Look at it this way, a discussion about the Paleo diet can descend into furious nitpicking about micronutrients and hormone levels, while a discussion about veganism can descend into trying to quantify precisely how evil someone is if they eat steak, or how complex the brains of a fish are. Veganism is much, much more emotional than Paleo in general.

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8858 · December 30, 2010 at 3:51 PM

Still, one cannot help but notice the degree of emotional attachment of most paleo eaters, too (I, for one, connect with it based upon more than just science).

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78407 · December 30, 2010 at 3:30 PM

Some people they hang around with are radical ELF and ALF. Animal Liberation. Whatever say they. Green Anarchy is also Animal Liberation, so it is Vagan and Paleo together. Some forest camps have vagans and paleo people.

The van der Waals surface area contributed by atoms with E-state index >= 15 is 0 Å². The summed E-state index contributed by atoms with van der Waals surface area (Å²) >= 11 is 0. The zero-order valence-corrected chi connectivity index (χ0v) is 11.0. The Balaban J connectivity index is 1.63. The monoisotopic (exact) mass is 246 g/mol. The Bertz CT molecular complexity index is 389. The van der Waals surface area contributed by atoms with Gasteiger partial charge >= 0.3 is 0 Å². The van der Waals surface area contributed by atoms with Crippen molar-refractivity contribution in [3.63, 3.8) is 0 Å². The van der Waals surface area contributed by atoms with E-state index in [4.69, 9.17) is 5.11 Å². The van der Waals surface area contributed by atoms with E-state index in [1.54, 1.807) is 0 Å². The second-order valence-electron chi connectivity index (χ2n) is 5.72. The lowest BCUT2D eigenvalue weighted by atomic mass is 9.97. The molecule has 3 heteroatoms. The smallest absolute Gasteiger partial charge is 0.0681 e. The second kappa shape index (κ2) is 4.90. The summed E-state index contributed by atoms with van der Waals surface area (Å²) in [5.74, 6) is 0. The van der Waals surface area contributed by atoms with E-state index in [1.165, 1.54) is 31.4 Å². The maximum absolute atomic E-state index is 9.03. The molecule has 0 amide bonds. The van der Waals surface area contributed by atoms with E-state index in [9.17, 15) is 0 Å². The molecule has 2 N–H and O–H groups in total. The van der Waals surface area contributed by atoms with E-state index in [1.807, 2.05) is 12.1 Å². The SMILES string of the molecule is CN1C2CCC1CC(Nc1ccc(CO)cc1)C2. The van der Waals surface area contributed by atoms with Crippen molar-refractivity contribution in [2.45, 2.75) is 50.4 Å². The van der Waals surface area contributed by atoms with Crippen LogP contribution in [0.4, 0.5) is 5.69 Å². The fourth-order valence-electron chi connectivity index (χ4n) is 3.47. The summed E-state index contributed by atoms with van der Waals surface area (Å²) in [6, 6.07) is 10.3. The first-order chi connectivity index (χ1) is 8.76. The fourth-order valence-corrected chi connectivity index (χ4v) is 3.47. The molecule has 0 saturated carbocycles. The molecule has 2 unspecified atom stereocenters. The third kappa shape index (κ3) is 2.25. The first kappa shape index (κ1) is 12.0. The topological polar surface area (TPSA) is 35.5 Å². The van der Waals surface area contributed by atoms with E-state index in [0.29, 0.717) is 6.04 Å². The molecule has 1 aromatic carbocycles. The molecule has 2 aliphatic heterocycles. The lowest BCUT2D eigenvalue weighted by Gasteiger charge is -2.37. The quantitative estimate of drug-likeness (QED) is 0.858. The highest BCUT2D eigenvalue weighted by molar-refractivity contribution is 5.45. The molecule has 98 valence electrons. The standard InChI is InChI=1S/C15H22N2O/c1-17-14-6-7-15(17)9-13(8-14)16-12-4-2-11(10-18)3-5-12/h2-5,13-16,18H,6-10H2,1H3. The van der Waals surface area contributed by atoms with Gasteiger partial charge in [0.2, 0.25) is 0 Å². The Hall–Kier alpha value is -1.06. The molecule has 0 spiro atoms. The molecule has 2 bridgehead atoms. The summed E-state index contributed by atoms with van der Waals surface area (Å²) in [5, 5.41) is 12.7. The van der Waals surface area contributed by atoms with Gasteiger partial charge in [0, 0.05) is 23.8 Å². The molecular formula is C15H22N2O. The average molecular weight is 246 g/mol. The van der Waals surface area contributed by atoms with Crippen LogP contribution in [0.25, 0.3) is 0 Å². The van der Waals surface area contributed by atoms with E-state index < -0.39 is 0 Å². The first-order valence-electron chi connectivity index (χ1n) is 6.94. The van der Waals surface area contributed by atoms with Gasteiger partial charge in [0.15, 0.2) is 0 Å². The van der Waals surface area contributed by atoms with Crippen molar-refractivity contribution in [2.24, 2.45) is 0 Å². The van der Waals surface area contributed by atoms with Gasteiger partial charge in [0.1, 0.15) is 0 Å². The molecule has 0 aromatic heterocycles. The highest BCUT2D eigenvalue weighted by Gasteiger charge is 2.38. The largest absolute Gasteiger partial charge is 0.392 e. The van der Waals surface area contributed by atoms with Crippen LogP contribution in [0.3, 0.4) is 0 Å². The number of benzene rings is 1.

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2255 · December 30, 2010 at 3:21 PM

I agree with you - absolutely!

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263 · December 30, 2010 at 3:17 PM

I know Jensen eats meat, he says the vegetarian myth saved his life and has mentioned that he enjoys eating meat in several of his talks. I don't think Zerzan is vegan either, he's written essays against agriculture itself and has never mentioned practocong veganism as far as I know.

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10768 · December 30, 2010 at 3:14 PM